A 4,000-mph magnetically levitated train could allow you to have lunch in Manhattan and still get to London in time for the theater, despite the 5-hour time difference. It’s not impossible: Norway has studied neutrally buoyant tunnels (concluding that they’re feasible, though expensive), and Shanghai is running maglev trains to its airport. But supersonic speeds require another critical step: eliminating the air—and therefore air friction—from the train’s path. A vacuum would also save the tunnel from the destructive effects of a sonic boom, which, unchecked, could potentially rip the tunnel apart.
One proposed route for the transatlantic maglev train passes through northeastern Canada before barreling toward the British Isles and continental Europe, briefly kissing terra firma on Greenland and Iceland. Because aboveground sections would be cheaper to build than their underwater counterparts, such a route would be more economical than a direct shot through the Atlantic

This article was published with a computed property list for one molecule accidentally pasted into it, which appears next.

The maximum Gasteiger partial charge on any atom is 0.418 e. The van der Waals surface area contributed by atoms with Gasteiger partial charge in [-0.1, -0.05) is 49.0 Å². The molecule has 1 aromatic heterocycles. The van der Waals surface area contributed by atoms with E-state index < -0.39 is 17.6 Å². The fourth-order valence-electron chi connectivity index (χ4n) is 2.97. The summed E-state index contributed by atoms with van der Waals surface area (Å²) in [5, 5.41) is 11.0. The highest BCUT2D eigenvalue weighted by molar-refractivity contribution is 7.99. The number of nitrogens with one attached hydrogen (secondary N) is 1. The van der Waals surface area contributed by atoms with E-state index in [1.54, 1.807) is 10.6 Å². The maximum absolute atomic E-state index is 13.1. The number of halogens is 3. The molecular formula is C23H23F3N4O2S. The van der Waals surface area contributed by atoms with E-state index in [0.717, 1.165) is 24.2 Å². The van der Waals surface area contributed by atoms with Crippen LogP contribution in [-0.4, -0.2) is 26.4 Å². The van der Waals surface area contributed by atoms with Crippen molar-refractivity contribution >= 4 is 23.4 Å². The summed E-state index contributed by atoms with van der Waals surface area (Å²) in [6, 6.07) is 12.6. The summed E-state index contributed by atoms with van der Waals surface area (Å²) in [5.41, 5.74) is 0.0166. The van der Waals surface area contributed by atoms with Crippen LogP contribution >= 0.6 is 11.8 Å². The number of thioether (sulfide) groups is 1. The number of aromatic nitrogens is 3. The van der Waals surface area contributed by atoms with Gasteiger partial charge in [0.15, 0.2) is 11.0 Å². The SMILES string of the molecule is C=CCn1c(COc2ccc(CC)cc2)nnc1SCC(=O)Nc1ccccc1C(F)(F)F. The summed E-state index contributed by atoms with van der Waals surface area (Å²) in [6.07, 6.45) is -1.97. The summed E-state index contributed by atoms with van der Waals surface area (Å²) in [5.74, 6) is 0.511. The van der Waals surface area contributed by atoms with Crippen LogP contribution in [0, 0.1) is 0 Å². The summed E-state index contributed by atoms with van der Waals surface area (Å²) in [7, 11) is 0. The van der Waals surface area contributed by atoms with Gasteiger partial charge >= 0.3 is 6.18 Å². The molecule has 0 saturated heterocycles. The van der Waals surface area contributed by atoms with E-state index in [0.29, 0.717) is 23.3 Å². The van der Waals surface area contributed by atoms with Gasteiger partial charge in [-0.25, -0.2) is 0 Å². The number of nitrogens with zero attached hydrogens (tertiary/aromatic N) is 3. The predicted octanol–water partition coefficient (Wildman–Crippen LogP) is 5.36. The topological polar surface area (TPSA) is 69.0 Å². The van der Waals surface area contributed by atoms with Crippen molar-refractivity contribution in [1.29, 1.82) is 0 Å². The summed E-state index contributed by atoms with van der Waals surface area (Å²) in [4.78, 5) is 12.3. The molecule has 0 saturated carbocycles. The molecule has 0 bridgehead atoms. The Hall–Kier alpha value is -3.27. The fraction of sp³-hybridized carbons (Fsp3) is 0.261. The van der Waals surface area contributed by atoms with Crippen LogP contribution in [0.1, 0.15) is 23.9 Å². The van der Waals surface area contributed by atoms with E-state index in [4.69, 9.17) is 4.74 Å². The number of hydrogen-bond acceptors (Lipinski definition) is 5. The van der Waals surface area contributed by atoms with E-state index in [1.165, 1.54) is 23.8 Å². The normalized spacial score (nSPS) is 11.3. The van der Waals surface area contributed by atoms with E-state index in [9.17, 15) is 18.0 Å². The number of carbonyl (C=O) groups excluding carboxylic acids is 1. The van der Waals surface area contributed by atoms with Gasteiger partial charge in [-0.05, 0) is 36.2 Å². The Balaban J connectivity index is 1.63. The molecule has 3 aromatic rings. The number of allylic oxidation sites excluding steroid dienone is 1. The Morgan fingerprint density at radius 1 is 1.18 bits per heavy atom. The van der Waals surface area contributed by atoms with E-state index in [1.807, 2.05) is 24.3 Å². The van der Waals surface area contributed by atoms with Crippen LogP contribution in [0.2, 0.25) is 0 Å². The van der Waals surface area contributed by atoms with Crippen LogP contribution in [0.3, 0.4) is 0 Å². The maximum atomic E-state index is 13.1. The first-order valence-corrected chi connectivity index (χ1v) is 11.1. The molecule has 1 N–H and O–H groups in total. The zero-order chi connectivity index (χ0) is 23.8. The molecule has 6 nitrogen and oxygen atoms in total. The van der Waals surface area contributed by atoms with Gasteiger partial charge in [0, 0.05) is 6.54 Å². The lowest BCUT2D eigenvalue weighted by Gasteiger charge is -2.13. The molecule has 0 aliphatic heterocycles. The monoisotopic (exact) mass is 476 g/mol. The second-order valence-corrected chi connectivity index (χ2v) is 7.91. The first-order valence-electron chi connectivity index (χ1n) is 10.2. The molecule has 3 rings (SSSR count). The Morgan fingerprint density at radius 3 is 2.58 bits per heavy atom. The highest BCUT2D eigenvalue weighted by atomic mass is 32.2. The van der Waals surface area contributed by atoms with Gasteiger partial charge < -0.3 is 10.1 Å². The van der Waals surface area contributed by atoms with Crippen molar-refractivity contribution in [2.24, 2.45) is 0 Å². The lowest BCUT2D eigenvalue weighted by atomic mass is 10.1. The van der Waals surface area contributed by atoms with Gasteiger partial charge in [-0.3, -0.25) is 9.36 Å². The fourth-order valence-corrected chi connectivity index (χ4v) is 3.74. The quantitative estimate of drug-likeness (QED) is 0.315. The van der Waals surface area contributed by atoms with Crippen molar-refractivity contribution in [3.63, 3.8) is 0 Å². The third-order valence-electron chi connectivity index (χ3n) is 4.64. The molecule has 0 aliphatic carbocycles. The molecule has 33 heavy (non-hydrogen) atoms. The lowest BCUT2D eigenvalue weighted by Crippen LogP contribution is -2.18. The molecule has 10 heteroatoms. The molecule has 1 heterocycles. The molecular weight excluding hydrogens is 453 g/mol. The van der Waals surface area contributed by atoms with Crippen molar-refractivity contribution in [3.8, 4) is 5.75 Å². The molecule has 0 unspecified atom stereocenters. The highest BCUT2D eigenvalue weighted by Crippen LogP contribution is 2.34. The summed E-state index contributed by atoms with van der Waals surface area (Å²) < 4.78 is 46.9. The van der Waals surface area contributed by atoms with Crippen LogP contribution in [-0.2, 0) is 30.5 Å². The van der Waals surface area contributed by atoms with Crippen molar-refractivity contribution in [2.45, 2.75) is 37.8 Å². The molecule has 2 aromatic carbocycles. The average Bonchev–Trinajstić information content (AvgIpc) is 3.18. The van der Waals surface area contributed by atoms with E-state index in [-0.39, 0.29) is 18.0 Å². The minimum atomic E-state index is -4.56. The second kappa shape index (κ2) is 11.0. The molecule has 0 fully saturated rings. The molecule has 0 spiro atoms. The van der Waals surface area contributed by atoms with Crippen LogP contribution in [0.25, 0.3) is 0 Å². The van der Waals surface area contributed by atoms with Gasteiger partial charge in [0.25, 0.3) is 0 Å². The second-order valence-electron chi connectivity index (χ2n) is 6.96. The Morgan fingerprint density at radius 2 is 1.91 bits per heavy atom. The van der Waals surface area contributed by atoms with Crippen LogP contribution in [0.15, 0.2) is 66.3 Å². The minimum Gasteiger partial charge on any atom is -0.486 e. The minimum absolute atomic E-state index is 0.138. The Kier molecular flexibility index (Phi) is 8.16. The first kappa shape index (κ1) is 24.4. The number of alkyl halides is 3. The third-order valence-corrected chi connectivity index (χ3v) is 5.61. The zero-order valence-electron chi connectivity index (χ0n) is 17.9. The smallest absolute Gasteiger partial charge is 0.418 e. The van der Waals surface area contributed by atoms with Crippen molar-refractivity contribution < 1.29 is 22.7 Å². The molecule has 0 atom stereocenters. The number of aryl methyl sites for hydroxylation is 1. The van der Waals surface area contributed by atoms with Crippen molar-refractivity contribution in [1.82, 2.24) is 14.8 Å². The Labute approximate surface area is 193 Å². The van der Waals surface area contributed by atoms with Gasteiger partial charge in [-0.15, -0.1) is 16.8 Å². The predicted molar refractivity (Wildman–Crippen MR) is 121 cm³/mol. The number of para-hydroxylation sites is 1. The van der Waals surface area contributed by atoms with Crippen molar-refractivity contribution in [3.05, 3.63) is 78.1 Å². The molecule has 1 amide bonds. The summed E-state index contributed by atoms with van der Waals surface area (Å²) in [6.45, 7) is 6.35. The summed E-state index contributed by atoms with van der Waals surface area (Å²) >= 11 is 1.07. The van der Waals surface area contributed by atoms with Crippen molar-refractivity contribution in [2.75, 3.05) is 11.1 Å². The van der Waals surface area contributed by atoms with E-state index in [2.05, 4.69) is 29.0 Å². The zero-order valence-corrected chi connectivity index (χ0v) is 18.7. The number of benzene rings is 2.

To prevent drift from currents or storms, neutrally buoyant tunnel sections will be anchored 30 to 40 feet into the seafloor. Sections of the tunnel could be manufactured in drydock, then hauled to the site.
source : http://www.popsci.com/gear-gadgets/gallery/2004-11/trans-atlantic-maglev